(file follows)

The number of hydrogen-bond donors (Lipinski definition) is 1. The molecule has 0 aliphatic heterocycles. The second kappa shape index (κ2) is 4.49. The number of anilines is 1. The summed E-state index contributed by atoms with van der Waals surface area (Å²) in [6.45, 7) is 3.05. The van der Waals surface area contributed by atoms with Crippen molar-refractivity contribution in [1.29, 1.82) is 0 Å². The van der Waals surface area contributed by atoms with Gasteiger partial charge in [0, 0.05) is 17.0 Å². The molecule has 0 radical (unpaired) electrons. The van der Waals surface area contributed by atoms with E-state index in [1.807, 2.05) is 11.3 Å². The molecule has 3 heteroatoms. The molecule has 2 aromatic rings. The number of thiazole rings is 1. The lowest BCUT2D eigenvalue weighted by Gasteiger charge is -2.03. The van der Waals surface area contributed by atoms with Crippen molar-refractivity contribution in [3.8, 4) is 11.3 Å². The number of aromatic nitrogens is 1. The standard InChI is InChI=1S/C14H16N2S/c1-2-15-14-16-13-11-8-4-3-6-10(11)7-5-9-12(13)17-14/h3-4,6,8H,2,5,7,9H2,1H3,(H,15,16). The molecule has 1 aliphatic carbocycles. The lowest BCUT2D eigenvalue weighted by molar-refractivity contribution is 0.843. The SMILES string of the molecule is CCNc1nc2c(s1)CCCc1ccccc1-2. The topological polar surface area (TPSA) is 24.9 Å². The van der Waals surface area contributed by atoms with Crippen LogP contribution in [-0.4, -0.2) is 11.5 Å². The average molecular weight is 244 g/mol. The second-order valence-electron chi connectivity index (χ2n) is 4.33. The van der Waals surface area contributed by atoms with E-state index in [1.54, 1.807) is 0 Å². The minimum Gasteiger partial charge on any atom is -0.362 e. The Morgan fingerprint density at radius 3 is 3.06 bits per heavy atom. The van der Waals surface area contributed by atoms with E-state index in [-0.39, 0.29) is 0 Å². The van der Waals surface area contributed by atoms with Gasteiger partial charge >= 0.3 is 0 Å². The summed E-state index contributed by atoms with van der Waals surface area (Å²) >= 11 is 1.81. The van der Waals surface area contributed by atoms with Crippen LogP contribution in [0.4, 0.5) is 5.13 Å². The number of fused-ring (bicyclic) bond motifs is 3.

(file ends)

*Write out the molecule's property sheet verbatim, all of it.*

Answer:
The number of hydrogen-bond donors (Lipinski definition) is 1. The molecule has 0 aliphatic heterocycles. The second kappa shape index (κ2) is 4.49. The number of anilines is 1. The summed E-state index contributed by atoms with van der Waals surface area (Å²) in [6.45, 7) is 3.05. The van der Waals surface area contributed by atoms with Crippen molar-refractivity contribution in [1.29, 1.82) is 0 Å². The van der Waals surface area contributed by atoms with Gasteiger partial charge in [0, 0.05) is 17.0 Å². The molecule has 0 radical (unpaired) electrons. The van der Waals surface area contributed by atoms with E-state index in [1.807, 2.05) is 11.3 Å². The molecule has 3 heteroatoms. The molecule has 2 aromatic rings. The number of thiazole rings is 1. The lowest BCUT2D eigenvalue weighted by Gasteiger charge is -2.03. The van der Waals surface area contributed by atoms with Crippen molar-refractivity contribution in [3.8, 4) is 11.3 Å². The number of aromatic nitrogens is 1. The standard InChI is InChI=1S/C14H16N2S/c1-2-15-14-16-13-11-8-4-3-6-10(11)7-5-9-12(13)17-14/h3-4,6,8H,2,5,7,9H2,1H3,(H,15,16). The molecule has 1 aliphatic carbocycles. The lowest BCUT2D eigenvalue weighted by molar-refractivity contribution is 0.843. The SMILES string of the molecule is CCNc1nc2c(s1)CCCc1ccccc1-2. The topological polar surface area (TPSA) is 24.9 Å². The van der Waals surface area contributed by atoms with Crippen LogP contribution in [-0.4, -0.2) is 11.5 Å². The average molecular weight is 244 g/mol. The second-order valence-electron chi connectivity index (χ2n) is 4.33. The van der Waals surface area contributed by atoms with E-state index in [1.54, 1.807) is 0 Å². The minimum Gasteiger partial charge on any atom is -0.362 e. The Morgan fingerprint density at radius 3 is 3.06 bits per heavy atom. The van der Waals surface area contributed by atoms with E-state index in [-0.39, 0.29) is 0 Å². The van der Waals surface area contributed by atoms with Gasteiger partial charge >= 0.3 is 0 Å². The summed E-state index contributed by atoms with van der Waals surface area (Å²) >= 11 is 1.81. The van der Waals surface area contributed by atoms with Crippen LogP contribution in [0.4, 0.5) is 5.13 Å². The number of fused-ring (bicyclic) bond motifs is 3.